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In the patient with stable chest pain, the diagnosis of coronary artery disease (CAD) is a probability judgement based on clinical presentation and disease prevalence in the population group to which the patient belongs. Quantitative analysis of disease probability was provided by Diamond and Forrester based on patient age, gender and typicality of symptoms.1 The Diamond-Forrester estimate of disease probability, its recent update2 and its modification in the Duke clinical score3 lie at the heart of contemporary guidelines for the management of patients with suspected angina.4–6 However, these diagnostic models provide no explicit information about prognosis and many patients diagnosed with atypical or non-cardiac chest pain based on low estimates of disease probability experience coronary events during follow-up.7 The importance of prognostic assessment is emphasised in stable coronary disease guidelines,5 ,8 but prognostic models have not previously been developed in patients with suspected angina among whom outcomes are likely to vary considerably according to the presence and severity of CAD. A prognostic model to identify those high-risk patients who fall through the diagnostic net would provide an opportunity for treatment to protect against myocardial infarction and coronary death.9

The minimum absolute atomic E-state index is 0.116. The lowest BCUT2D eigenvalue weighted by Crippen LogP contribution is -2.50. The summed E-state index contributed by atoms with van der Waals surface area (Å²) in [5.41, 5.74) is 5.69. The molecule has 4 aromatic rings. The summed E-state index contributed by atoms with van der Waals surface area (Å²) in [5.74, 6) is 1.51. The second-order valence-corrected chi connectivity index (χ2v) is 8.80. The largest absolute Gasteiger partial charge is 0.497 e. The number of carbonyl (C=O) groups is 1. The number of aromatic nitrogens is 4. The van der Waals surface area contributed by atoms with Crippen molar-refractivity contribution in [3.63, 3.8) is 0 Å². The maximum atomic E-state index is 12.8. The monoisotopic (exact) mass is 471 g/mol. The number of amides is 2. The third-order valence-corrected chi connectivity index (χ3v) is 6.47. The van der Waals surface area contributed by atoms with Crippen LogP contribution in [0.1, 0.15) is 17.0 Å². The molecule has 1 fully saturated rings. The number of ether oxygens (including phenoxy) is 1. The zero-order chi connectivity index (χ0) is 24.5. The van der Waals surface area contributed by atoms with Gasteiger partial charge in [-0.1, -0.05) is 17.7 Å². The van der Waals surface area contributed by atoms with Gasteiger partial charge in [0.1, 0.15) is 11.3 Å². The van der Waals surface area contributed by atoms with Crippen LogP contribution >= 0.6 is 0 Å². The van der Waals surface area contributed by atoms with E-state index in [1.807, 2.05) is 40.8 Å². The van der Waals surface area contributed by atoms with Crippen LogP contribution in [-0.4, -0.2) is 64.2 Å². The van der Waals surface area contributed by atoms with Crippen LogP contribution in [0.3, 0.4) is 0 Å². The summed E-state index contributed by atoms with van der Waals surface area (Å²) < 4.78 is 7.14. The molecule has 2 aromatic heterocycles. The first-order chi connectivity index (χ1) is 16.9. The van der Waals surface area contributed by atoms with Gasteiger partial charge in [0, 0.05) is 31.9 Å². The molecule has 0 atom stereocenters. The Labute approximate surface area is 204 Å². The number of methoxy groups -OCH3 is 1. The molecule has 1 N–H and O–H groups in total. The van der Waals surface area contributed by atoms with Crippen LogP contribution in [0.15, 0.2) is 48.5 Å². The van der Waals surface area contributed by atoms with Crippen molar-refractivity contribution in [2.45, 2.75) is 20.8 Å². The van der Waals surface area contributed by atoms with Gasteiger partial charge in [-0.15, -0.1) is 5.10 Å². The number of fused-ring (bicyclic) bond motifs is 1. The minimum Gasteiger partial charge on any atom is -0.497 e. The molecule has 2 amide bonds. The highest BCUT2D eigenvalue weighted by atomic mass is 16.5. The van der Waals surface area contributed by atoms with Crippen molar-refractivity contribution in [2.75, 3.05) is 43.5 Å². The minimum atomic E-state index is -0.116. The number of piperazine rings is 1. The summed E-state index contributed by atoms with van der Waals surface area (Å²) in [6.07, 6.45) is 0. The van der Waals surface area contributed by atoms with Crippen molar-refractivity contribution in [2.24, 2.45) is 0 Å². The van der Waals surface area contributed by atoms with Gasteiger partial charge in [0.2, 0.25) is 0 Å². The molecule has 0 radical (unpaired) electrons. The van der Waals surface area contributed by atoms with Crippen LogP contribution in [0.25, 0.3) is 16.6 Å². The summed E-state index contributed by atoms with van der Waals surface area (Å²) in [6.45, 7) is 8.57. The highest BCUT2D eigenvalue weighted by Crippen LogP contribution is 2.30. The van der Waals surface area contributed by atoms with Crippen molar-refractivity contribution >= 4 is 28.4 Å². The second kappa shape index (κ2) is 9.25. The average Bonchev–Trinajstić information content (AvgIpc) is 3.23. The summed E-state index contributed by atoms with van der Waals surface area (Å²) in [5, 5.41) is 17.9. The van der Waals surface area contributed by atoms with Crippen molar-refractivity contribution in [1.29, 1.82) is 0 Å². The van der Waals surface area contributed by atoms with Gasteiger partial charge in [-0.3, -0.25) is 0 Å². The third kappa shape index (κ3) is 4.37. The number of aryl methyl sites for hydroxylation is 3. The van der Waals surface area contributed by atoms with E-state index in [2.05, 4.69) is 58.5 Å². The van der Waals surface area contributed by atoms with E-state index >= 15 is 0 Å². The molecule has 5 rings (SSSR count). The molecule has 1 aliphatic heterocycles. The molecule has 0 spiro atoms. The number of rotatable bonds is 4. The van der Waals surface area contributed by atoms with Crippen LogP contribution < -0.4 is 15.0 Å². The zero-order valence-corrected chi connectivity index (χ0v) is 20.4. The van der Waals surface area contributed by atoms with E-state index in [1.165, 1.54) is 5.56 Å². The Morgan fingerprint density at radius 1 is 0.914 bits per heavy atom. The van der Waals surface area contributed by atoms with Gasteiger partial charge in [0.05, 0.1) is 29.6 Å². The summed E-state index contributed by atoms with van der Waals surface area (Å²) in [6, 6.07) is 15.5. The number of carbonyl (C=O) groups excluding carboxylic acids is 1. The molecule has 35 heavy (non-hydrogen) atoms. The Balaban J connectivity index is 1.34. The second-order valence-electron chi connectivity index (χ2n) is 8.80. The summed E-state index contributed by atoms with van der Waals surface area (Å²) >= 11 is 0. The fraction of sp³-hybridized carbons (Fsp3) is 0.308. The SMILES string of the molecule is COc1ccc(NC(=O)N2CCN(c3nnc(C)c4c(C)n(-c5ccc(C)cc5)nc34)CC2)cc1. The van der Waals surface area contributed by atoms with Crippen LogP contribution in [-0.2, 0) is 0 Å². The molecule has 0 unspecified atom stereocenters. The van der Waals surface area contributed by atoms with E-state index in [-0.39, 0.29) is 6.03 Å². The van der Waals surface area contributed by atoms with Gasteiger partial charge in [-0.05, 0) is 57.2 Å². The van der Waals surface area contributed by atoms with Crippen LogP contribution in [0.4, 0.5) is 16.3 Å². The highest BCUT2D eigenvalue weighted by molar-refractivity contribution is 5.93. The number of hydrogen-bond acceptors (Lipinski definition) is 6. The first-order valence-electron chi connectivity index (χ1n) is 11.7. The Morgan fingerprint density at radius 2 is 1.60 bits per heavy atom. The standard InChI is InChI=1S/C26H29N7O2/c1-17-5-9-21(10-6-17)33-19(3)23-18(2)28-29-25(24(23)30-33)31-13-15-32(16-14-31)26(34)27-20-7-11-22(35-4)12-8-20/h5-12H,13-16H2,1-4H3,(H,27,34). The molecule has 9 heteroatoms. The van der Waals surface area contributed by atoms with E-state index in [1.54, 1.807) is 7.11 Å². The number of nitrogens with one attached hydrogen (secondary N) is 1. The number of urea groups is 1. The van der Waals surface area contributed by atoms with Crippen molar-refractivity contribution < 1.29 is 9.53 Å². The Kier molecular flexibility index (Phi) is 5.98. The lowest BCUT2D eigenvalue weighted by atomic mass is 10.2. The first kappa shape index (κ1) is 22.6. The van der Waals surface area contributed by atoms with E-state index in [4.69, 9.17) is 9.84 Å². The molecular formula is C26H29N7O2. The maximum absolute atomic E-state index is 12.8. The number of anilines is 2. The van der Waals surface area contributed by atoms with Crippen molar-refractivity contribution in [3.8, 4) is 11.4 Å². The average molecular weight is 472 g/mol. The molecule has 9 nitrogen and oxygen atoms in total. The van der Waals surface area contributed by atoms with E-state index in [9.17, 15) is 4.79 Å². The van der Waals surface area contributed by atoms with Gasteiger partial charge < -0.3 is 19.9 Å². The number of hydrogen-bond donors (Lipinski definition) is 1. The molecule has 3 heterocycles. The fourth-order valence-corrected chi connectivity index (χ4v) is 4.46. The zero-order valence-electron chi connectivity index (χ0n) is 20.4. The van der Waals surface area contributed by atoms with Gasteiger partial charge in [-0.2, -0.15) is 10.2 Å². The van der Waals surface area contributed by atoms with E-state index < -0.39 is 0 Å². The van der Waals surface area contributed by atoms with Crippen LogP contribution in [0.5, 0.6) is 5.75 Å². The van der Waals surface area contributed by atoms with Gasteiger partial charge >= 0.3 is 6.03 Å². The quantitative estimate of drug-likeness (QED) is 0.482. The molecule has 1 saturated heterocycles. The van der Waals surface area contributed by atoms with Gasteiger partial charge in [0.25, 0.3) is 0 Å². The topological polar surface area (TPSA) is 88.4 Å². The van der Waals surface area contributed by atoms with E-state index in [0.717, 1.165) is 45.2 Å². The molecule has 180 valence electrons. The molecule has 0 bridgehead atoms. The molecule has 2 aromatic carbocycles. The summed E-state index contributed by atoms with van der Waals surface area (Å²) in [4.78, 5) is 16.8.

In the present study we have examined associations between clinical variables available at first consultation and 10-year coronary mortality in a large cohort of patients presenting for cardiac assessment of previously undiagnosed chest pain. The main aim was to develop a new prognostic model of the 10-year coronary mortality risk in patients with suspected angina to complement the Diamond-Forrester diagnostic model of disease probability in their work-up and further management.